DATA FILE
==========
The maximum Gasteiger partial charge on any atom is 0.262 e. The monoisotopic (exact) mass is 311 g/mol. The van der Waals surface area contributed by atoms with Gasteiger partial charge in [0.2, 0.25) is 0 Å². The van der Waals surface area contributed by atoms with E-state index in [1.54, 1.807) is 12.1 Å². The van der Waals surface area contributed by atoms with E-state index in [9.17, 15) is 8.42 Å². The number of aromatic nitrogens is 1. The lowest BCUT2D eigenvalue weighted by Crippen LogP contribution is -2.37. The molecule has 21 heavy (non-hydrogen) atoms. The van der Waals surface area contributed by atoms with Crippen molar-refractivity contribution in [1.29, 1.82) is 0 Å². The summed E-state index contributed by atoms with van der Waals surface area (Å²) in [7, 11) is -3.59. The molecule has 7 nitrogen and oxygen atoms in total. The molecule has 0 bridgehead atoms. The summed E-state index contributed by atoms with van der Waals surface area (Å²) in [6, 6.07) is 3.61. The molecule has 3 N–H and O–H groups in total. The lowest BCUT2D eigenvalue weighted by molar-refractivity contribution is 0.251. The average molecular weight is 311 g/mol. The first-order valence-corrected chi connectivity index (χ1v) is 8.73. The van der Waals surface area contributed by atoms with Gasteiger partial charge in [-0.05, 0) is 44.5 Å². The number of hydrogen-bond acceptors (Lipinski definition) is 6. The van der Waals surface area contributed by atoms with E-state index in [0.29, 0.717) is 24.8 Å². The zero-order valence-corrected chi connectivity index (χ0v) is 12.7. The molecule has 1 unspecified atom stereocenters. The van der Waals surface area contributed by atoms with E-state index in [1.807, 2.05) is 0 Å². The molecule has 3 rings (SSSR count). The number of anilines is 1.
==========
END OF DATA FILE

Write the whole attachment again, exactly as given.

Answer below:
The maximum Gasteiger partial charge on any atom is 0.262 e. The monoisotopic (exact) mass is 311 g/mol. The van der Waals surface area contributed by atoms with Gasteiger partial charge in [0.2, 0.25) is 0 Å². The van der Waals surface area contributed by atoms with E-state index in [1.54, 1.807) is 12.1 Å². The van der Waals surface area contributed by atoms with E-state index in [9.17, 15) is 8.42 Å². The number of aromatic nitrogens is 1. The lowest BCUT2D eigenvalue weighted by Crippen LogP contribution is -2.37. The molecule has 21 heavy (non-hydrogen) atoms. The van der Waals surface area contributed by atoms with Crippen molar-refractivity contribution in [1.29, 1.82) is 0 Å². The summed E-state index contributed by atoms with van der Waals surface area (Å²) in [7, 11) is -3.59. The molecule has 7 nitrogen and oxygen atoms in total. The molecule has 0 bridgehead atoms. The summed E-state index contributed by atoms with van der Waals surface area (Å²) in [6, 6.07) is 3.61. The molecule has 3 N–H and O–H groups in total. The lowest BCUT2D eigenvalue weighted by molar-refractivity contribution is 0.251. The average molecular weight is 311 g/mol. The first-order valence-corrected chi connectivity index (χ1v) is 8.73. The van der Waals surface area contributed by atoms with Gasteiger partial charge in [-0.05, 0) is 44.5 Å². The number of hydrogen-bond acceptors (Lipinski definition) is 6. The van der Waals surface area contributed by atoms with E-state index in [0.29, 0.717) is 24.8 Å². The zero-order valence-corrected chi connectivity index (χ0v) is 12.7. The molecule has 1 unspecified atom stereocenters. The van der Waals surface area contributed by atoms with E-state index in [1.807, 2.05) is 0 Å². The molecule has 3 rings (SSSR count). The number of anilines is 1.